On the Sabbath preceding the fast of Tisha b’Av, the ninth of the Hebrew month of Av, we read in our synagogues from Isaiah, and this reading is one of the three “Haftorahs of Rebuke.” The fast completes the cycle of the Jewish year and commemorates the destruction of the Temple in 586 BCE by the Babylonians and, 656 years later, on the same date, when the
Romans destroyed the Second Temple.
The prophet Isaiah, from whose book we read, was the son of Amos, a native of Jerusalem. He came from a respected family that moved in royal circles and was a prophet in Israel from 740 to 701 BCE. These were stirring years, for the kingdoms of Syria and Israel both fell to the Assyrians in 721 and only by a miracle was Jerusalem delivered from their grasp 20 years later. Isaiah brought the message of the holiness and sovereignty of God, seeking to interpret the crises of history in the light of Divine guidance.
On Tisha b’Av, we read from Lamentations and the writings of another prophet, Hosea. In describing Jerusalem, he wrote: “for their mother hath played the harlot … she that conceived them hath done shamefully….” (Hosea 11:7)
There is an interesting story connected with Hosea. He was married to a woman called Gomer, beautiful but faithless, who eventually ran off with one of her lovers, later becoming a slave and a concubine. Despite her degradation, Hosea continued to love her and bought her back from slavery. He did not take her back as his wife, but as a ward who he hoped would one day repent and be worthy of his protection.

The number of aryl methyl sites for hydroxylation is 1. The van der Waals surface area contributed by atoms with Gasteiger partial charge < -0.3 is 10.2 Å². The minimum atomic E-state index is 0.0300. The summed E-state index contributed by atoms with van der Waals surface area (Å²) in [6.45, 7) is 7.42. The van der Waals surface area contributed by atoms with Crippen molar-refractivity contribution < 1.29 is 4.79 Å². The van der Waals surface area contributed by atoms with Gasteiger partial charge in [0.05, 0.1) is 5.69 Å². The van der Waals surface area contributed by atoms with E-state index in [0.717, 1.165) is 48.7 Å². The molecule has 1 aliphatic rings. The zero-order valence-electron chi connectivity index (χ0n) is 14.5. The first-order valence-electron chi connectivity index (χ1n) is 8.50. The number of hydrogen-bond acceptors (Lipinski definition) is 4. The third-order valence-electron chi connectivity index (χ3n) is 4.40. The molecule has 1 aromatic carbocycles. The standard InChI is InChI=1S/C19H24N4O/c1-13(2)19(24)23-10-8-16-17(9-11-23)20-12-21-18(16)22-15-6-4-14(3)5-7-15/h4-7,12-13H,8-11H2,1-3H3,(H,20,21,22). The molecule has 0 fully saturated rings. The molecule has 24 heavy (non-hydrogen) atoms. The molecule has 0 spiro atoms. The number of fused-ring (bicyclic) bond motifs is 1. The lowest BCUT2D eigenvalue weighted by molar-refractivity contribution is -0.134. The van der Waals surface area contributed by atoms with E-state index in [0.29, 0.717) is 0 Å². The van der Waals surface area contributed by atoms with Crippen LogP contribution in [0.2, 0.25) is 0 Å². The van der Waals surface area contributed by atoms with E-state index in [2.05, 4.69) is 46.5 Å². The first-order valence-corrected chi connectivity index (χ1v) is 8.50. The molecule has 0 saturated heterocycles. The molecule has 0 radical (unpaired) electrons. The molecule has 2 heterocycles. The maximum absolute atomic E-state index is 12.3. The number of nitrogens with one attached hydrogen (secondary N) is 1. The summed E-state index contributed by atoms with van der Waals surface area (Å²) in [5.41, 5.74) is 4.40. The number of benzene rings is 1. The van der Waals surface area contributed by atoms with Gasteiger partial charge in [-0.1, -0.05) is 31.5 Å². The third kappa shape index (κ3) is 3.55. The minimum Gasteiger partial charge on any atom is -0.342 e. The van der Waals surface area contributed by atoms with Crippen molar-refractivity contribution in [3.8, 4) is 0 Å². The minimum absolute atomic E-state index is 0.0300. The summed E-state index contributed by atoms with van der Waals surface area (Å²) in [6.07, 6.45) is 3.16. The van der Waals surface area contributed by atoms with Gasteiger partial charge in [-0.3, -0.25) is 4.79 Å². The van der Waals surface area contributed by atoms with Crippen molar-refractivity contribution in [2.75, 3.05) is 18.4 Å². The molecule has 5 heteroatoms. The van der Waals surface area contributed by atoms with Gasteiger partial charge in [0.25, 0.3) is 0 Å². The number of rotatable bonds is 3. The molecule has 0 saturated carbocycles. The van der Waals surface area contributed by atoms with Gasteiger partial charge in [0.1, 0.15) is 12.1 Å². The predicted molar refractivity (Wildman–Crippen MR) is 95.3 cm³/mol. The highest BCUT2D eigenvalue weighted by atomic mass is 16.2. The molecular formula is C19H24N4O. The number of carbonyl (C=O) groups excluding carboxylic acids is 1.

During this period, Hosea had a strange awakening. He felt that this traumatic personal experience was symbolic of God’s love for Israel. The loving husband who had been abandoned by a faithless wife could be compared to God’s beneficence towards Israel, who repaid Him by worshipping the golden calf. God had redeemed the Israelites from slavery in Egypt and made them His special people. Yet, instead of keeping their part of the covenant made at Mount Sinai with God, they adopted the idolatrous practices of the Canaanites, forsaking their God for heathen idols.
However, just as Hosea continued to feel love for Gomer, he realized that God’s love for His people would not change. Just as he did not despair that his wife would one day repent, he believed that God’s everlasting mercies also encompassed His sinning people and that their exile would lead to self-knowledge and a return to God.
When Hosea realized the similarity between his wife’s conduct and that of Israel, he felt that his marriage to Gomer had been preordained and was God’s way of speaking to him.
So, while we mourn the destruction of the Temple and the many tragedies that have befallen our people through history, we can still take comfort in the fact that God’s compassion is ever available to us when we truly repent. In Judaism, despair is always tempered by hope. Because of this, we conclude the Tisha b’Av reading with the words: “Turn us unto Thee O Lord, that we may be turned. Renew our days as of old.”
Dvora Waysman is a Jerusalem-based author. She has written 14 books, including The Pomegranate Pendant, which was made into a movie, and her latest novella, Searching for Sarah. She can be contacted at [email protected] or through her blog dvorawaysman.com.